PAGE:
- Strauss hoping title defence will spark return to form
- Defending champ Venter makes his SA senior team debut
- Singh shoots Amajita to victory against Cameroon
- Pace bounces back with strong finish in Thailand
- Blitzboks take it easy before Las Vegas Sevens
- Maripa bags first title of the year in Bolton
- England wrap up Summer Series with 2-0 win against SA
- Five more Meet records at SA Grand Prix
- Fichardt nails 15th Sunshine Tour win at Joburg Open
- SA duo struggle at Tokyo Marathon
Sauser set to make Epic history in Durbanville
- Updated: March 22, 2015
Switzerland’s Christoph Sauser is 87 kilometres away from becoming the first person to win the Absa Cape Epic five times after he and partner Jaroslav Kulhavy of the Czech Republic won Stage Six in a sprint finish into Wellington on Saturday.
For the first time in the seven days of the event Mother Nature chose to smile on the weary competitors: some rain early in the day dampened down the excessively dusty conditions of the past few days and added some grip to the many trails which littered Stage Six’s 71km day. Earlier in the week riders had been confronted by rain and mud, excessive heat, headwinds and an excess of dust after an exceptionally dry summer.
But on Saturday Sauser and Kulhavy (Investec-Songo-Specialized) tore through the course with only one team – Topeak Ergon’s Kristian Hynek and Alban Lakata – able to stay with them.
The day ended with a thrilling sprint but Hynek misjudged his line through a corner just before the finish and the Sauser/Kulhavy combination pipped them for their fifth stage win out of six.
The win was Sauser’s 36th stage win in the Absa Cape Epic since his first race in 2005. He said afterwards that ‘it was a very exciting finish and today we didn’t have to eat dust (thanks to the rain)’.
He said the early part of the course had been tough but they had enjoyed the nearly 30km of ‘lovely singletrack’.
Kulhavy added: ‘Now we have one more stage and we’ll do everything to win it.’
Czech Hynek and Austrian Lakata remain second overall, but are ten minutes and 51 seconds back, a gap that they will not make up unless Sauser and Kulhavy have a calamitous final stage on Sunday.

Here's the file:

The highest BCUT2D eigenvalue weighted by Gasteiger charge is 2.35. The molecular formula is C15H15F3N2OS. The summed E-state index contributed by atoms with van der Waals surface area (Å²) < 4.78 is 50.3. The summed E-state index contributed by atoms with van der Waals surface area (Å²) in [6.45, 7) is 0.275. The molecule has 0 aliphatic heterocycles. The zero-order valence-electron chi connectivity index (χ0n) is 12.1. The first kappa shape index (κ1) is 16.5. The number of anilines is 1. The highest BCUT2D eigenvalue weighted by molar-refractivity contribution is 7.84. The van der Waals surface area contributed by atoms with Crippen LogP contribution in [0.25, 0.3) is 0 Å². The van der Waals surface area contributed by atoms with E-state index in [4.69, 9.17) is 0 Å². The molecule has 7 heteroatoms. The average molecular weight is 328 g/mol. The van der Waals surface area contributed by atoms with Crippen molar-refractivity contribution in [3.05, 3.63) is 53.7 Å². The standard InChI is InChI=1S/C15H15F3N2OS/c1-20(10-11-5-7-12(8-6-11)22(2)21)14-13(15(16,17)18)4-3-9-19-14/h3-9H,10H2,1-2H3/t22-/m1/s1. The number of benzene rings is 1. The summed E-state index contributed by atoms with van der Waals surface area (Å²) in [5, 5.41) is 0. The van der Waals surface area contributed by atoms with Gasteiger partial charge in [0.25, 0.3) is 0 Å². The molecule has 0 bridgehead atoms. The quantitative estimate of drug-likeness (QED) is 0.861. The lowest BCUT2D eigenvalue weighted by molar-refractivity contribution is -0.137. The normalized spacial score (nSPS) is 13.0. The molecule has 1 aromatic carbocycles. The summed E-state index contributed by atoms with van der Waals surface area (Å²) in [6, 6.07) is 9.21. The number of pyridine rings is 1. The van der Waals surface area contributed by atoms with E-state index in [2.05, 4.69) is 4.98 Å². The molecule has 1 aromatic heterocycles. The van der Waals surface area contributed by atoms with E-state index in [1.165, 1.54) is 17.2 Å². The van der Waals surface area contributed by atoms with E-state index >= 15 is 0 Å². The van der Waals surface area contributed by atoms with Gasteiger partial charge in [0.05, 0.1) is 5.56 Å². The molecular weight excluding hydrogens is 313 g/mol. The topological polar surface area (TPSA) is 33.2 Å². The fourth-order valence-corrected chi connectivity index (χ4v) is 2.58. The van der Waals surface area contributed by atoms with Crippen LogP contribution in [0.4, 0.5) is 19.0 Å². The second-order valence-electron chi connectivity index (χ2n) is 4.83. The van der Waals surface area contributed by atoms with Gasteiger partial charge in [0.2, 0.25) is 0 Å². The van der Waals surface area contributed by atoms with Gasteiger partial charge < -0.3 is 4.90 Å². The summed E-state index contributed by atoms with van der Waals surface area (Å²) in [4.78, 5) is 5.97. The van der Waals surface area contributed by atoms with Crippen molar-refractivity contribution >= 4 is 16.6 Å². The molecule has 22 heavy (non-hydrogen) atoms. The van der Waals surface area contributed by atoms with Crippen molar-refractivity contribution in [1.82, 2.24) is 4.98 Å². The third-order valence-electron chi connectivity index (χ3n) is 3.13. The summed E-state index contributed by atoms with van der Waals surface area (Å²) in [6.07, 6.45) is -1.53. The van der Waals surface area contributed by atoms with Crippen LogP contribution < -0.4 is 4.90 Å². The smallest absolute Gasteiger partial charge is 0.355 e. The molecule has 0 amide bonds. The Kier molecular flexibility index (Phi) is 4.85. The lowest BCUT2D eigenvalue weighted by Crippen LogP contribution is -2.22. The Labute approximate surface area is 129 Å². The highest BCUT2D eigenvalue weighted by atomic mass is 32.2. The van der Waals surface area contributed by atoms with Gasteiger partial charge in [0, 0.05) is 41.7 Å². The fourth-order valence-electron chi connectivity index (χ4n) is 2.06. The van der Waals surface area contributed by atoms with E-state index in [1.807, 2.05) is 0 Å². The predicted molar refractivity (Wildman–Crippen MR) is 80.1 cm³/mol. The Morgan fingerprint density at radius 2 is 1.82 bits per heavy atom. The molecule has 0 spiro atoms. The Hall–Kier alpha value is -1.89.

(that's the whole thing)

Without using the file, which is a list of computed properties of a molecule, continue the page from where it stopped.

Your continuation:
Hynek admitted he had made a mistake in the sprint and said ‘it will take me a few days to get over it’.
Lakata described it as the ‘best day of riding in the whole week’.
He indicated that they would be going all out to win Sunday’s Grand Finale: ‘We’ve had four second places so far and we have to win a stage.’
Early in the day South Africans Philip Buys and Matthys Beukes (Scott Factory Racing) had tried to replicate their heroics of Stage Four but could not get away from the two leading teams. They did, however, finish third to ensure that a South African team was on the podium for the third day in succession. In doing so they also snatched back the Absa African special jersey – making it the fourth day in a row the red jersey has changed hands.
‘Our goal this morning was to get the red, so it was a bonus to get on the podium as well,’ said Buys.
It was a good day for South African teams, with five in the top 10 finishers, but disastrous for two of the top teams: the Bulls’s Karl Platt (German) and Urs Huber (Swiss) came home more than 13 minutes back and Multivan Merida’s Jose Hermida (Spain) and Rudi van Houts (Netherlands) were nearly 22 minutes off the pace. They remain in third and fourth place respectively. Huber was off colour and had no power in his legs and Hermida has apparently been battling with a stomach bug.
‘At the beginning we were fighting for the overall, but now we are fighting for survival,’ said van Houts.
Meanwhile in the women’s race Team RECM Specialized stepping once more into the orange jersey in the late-morning heat.
Stage Six was a cross-country day, featuring over 30km of singletrack on the route. Annika Langvad asked Arianne Kleinhans at the start if they should take it easy, the Swiss rider replying ‘Ja’.
‘We considered pushing it, but we don’t need to take risks,’ admitted Langvad. ‘Right now it’s all about getting to the finish, so we don’t actually need to dig too deep.’
Both Langvad and Kleinhans said they are starting to feel the effects of their assault on the 2015 race course. ‘I’m very relieved it’s almost over,’ said Langvad.
Kleinhans added that her hands and arms had taken a beating over the last two days. ‘Today was a lot more fun, though. The rain kept the dust away and the singletrack was great.’
Team Ascendis Health’s Jennie Stenerhag and Robyn de Groot rolled over the line in second place yet again, 17 minutes after RECM Specialized. ‘It’s hard work,’ declared a tired looking Stenerhag.